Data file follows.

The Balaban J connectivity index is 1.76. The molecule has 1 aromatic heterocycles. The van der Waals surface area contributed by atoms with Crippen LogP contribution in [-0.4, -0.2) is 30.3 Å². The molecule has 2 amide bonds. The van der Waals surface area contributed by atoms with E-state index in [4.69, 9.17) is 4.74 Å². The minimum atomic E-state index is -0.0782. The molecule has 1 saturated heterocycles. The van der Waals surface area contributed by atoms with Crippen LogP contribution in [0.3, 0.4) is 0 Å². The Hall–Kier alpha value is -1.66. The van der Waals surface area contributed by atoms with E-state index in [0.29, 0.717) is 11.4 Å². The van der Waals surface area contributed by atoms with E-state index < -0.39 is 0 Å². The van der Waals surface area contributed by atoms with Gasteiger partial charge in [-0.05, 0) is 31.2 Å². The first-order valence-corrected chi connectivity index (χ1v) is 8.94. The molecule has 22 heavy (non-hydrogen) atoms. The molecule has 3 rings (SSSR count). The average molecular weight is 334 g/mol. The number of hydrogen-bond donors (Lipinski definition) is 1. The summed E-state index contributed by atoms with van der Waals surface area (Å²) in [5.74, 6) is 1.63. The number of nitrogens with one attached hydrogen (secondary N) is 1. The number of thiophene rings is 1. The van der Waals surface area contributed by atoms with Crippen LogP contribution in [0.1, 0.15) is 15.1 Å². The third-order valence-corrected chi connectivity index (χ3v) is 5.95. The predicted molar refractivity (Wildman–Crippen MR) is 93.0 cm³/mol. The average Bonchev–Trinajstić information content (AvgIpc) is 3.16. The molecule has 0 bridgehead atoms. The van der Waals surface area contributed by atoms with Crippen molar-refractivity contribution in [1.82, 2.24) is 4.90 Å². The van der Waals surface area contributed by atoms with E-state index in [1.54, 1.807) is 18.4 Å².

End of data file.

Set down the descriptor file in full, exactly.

The Balaban J connectivity index is 1.76. The molecule has 1 aromatic heterocycles. The van der Waals surface area contributed by atoms with Crippen LogP contribution in [-0.4, -0.2) is 30.3 Å². The molecule has 2 amide bonds. The van der Waals surface area contributed by atoms with E-state index in [4.69, 9.17) is 4.74 Å². The minimum atomic E-state index is -0.0782. The molecule has 1 saturated heterocycles. The van der Waals surface area contributed by atoms with Crippen LogP contribution in [0.3, 0.4) is 0 Å². The Hall–Kier alpha value is -1.66. The van der Waals surface area contributed by atoms with E-state index in [0.29, 0.717) is 11.4 Å². The van der Waals surface area contributed by atoms with E-state index < -0.39 is 0 Å². The van der Waals surface area contributed by atoms with Gasteiger partial charge in [-0.05, 0) is 31.2 Å². The first-order valence-corrected chi connectivity index (χ1v) is 8.94. The molecule has 22 heavy (non-hydrogen) atoms. The molecule has 3 rings (SSSR count). The average molecular weight is 334 g/mol. The number of hydrogen-bond donors (Lipinski definition) is 1. The summed E-state index contributed by atoms with van der Waals surface area (Å²) in [5.74, 6) is 1.63. The number of nitrogens with one attached hydrogen (secondary N) is 1. The number of thiophene rings is 1. The van der Waals surface area contributed by atoms with Crippen LogP contribution in [0.1, 0.15) is 15.1 Å². The third-order valence-corrected chi connectivity index (χ3v) is 5.95. The predicted molar refractivity (Wildman–Crippen MR) is 93.0 cm³/mol. The average Bonchev–Trinajstić information content (AvgIpc) is 3.16. The molecule has 0 bridgehead atoms. The van der Waals surface area contributed by atoms with Crippen molar-refractivity contribution in [1.82, 2.24) is 4.90 Å². The van der Waals surface area contributed by atoms with E-state index in [1.54, 1.807) is 18.4 Å².